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Chirac warns Jospin over Corsica autonomy
PARIS -- French conservative President Jacques Chirac warned his Socialist-led government on Tuesday that he would not let its plans to give Corsica unprecedented autonomous powers harm the unity of the nation.
In his first comment on the deal reached last month between Socialist Prime Minister Lionel Jospin and Corsican nationalists, Chirac acknowledged reforms were needed to restore peace on the Mediterranean island racked by separatist violence.
"The reforms, desirable and necessary as they be, must respect the principles of our Republic and its unity of which the President of the Republic is the guarantor," Chirac told a cabinet meeting, according to his office.
"Your assessment was expected and you have given it. I have nothing to add," Jospin replied, according to his spokesman.
In a break with tradition in one of the European Union's most centralised countries, Jospin's peace plan envisages giving the island limited legislative powers within four years.
The issue could lead to confrontation in the delicate power-sharing between Chirac and the Socialist Jospin, and as a major issue in the campaign for the 2002 presidential election in which they are expected to face each other.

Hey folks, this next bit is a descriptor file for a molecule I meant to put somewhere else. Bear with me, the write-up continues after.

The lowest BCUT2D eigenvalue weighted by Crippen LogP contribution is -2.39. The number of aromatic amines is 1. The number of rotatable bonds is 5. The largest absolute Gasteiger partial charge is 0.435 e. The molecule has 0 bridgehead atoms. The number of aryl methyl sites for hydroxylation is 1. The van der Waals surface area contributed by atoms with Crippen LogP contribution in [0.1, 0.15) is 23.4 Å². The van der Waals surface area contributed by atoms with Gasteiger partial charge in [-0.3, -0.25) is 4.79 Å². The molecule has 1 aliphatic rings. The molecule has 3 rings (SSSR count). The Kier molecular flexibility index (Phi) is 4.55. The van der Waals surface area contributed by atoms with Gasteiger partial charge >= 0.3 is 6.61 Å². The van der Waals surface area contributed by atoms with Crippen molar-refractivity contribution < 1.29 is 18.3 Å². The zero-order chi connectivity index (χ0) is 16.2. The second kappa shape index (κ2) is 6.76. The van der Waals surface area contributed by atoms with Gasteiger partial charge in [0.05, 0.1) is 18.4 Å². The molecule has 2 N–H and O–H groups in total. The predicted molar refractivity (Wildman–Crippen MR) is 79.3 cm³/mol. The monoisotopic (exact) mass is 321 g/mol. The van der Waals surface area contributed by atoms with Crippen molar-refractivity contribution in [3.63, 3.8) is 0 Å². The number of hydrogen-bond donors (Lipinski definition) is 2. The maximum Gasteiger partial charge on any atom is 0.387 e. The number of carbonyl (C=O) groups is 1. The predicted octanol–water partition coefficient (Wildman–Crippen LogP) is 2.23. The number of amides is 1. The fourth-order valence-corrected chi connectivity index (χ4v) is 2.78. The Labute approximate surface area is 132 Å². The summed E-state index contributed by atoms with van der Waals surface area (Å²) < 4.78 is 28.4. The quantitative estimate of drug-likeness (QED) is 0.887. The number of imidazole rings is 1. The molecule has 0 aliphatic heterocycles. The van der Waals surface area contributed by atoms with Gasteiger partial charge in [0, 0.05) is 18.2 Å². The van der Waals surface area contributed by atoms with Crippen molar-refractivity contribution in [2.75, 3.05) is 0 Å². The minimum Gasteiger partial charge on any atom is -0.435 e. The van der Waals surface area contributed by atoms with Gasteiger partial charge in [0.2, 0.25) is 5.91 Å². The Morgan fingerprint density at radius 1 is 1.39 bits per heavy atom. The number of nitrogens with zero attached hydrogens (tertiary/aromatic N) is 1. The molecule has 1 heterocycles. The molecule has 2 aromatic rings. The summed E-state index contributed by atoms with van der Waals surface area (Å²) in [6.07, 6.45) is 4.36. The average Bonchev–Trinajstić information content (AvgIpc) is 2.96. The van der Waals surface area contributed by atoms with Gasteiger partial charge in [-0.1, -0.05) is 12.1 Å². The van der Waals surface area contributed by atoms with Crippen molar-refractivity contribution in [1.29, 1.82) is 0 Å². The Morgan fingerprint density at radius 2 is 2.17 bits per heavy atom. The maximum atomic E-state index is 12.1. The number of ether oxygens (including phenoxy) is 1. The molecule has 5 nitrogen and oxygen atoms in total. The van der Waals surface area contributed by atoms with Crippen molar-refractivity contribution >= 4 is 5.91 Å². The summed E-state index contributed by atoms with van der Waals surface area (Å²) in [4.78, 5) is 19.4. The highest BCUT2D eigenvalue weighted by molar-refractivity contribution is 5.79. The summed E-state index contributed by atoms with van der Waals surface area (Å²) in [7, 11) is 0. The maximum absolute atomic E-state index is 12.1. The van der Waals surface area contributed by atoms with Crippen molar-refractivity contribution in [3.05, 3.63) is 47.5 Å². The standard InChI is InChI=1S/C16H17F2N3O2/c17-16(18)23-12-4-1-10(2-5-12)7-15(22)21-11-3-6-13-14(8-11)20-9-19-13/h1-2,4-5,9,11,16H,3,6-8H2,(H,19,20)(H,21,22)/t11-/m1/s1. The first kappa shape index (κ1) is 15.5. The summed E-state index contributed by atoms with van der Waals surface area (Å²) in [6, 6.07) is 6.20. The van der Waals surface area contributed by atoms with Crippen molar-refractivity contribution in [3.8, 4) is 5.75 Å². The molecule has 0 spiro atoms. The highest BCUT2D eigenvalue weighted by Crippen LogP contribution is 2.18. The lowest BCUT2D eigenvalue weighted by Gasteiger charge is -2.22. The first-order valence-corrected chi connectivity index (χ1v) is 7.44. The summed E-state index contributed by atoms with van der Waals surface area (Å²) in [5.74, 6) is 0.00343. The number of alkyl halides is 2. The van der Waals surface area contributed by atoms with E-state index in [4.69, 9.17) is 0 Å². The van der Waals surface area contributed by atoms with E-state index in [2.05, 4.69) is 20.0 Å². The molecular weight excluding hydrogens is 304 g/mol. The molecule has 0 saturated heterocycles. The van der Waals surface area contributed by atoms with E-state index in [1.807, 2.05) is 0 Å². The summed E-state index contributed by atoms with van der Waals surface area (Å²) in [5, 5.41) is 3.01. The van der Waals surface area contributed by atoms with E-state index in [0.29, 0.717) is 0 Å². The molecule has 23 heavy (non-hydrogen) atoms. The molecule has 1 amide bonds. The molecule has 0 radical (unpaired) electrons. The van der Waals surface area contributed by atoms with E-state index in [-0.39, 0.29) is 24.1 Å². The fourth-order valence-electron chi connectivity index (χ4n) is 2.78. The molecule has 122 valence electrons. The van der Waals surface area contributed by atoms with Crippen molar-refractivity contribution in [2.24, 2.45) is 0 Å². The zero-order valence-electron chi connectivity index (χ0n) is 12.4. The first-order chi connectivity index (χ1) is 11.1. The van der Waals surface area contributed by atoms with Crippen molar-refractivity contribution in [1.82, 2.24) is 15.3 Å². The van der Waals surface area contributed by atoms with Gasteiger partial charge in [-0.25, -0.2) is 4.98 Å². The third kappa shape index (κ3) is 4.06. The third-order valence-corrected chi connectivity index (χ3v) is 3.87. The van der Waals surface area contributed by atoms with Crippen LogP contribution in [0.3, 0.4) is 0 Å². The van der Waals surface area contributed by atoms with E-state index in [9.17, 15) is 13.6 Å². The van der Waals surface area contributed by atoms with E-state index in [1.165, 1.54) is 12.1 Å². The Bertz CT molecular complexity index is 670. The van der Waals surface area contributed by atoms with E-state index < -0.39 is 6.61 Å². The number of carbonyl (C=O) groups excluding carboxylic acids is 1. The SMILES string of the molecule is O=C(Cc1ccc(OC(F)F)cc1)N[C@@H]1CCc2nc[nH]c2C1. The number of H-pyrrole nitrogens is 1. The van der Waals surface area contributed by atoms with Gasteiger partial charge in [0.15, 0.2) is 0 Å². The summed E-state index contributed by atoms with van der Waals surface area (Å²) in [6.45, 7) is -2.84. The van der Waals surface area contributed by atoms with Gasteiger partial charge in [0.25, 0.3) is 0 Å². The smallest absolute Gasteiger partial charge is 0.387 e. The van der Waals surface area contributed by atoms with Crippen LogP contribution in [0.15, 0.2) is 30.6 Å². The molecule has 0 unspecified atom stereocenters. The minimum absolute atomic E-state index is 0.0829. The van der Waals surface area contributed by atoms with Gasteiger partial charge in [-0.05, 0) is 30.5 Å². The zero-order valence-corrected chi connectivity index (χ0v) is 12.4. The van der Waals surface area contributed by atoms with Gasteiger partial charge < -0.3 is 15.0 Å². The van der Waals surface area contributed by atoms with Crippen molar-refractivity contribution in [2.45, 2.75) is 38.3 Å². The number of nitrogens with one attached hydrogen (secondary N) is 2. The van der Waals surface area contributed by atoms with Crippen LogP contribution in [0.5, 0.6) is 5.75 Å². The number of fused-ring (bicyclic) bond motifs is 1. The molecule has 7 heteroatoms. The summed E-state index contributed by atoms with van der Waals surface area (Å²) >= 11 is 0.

Chirac's RPR neo-Gaullist party said the president had "put a stop to a dangerous drift." It called for the Corsican accord to be clarified and put to parliament as soon as possible. Parliament is expected to debate it after the summer.
The accord also pits Jospin against Interior Minister Jean-Pierre Chevenement, a militant leftist and nationalist who has said he would not speak for it in parliament.
Amid opposition calls for Chevenement to resign or be sacked, Jospin and Chevenement agreed at the weekend to review their dispute later, averting a possible cabinet reshuffle.
Chevenement has already twice resigned from the cabinet, as industry minister in 1983 in a dispute over economic policies, and as defence minister in 1991 at the height of the Gulf War.
Chevenement has said that the real goal of Corsican nationalists, who have refused to condemn a two-decade campaign of bombings by separatists, was independence from France.
The Corsican accord, which will need a constitutional reform, will give the island's assembly the power by 2004 to adapt laws passed by the National Assembly in Paris.
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